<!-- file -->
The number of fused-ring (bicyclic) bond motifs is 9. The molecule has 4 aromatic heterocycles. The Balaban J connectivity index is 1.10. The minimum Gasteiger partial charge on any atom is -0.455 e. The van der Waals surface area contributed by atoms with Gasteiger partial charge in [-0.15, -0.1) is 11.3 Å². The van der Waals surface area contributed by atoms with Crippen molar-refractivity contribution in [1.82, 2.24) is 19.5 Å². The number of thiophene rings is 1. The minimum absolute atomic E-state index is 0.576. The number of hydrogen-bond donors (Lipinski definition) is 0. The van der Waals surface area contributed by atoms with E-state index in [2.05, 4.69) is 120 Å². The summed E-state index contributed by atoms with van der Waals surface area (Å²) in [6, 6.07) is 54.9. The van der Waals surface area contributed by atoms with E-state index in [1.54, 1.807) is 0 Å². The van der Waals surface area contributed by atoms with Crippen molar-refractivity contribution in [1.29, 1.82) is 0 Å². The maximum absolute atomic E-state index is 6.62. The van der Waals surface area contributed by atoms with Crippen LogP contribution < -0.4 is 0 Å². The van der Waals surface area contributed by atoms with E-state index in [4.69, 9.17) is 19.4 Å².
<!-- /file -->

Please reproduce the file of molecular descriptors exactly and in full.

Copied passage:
The number of fused-ring (bicyclic) bond motifs is 9. The molecule has 4 aromatic heterocycles. The Balaban J connectivity index is 1.10. The minimum Gasteiger partial charge on any atom is -0.455 e. The van der Waals surface area contributed by atoms with Gasteiger partial charge in [-0.15, -0.1) is 11.3 Å². The van der Waals surface area contributed by atoms with Crippen molar-refractivity contribution in [1.82, 2.24) is 19.5 Å². The number of thiophene rings is 1. The minimum absolute atomic E-state index is 0.576. The number of hydrogen-bond donors (Lipinski definition) is 0. The van der Waals surface area contributed by atoms with E-state index in [2.05, 4.69) is 120 Å². The summed E-state index contributed by atoms with van der Waals surface area (Å²) in [6, 6.07) is 54.9. The van der Waals surface area contributed by atoms with E-state index in [1.54, 1.807) is 0 Å². The van der Waals surface area contributed by atoms with Crippen molar-refractivity contribution in [1.29, 1.82) is 0 Å². The maximum absolute atomic E-state index is 6.62. The van der Waals surface area contributed by atoms with Crippen LogP contribution < -0.4 is 0 Å². The van der Waals surface area contributed by atoms with E-state index in [4.69, 9.17) is 19.4 Å².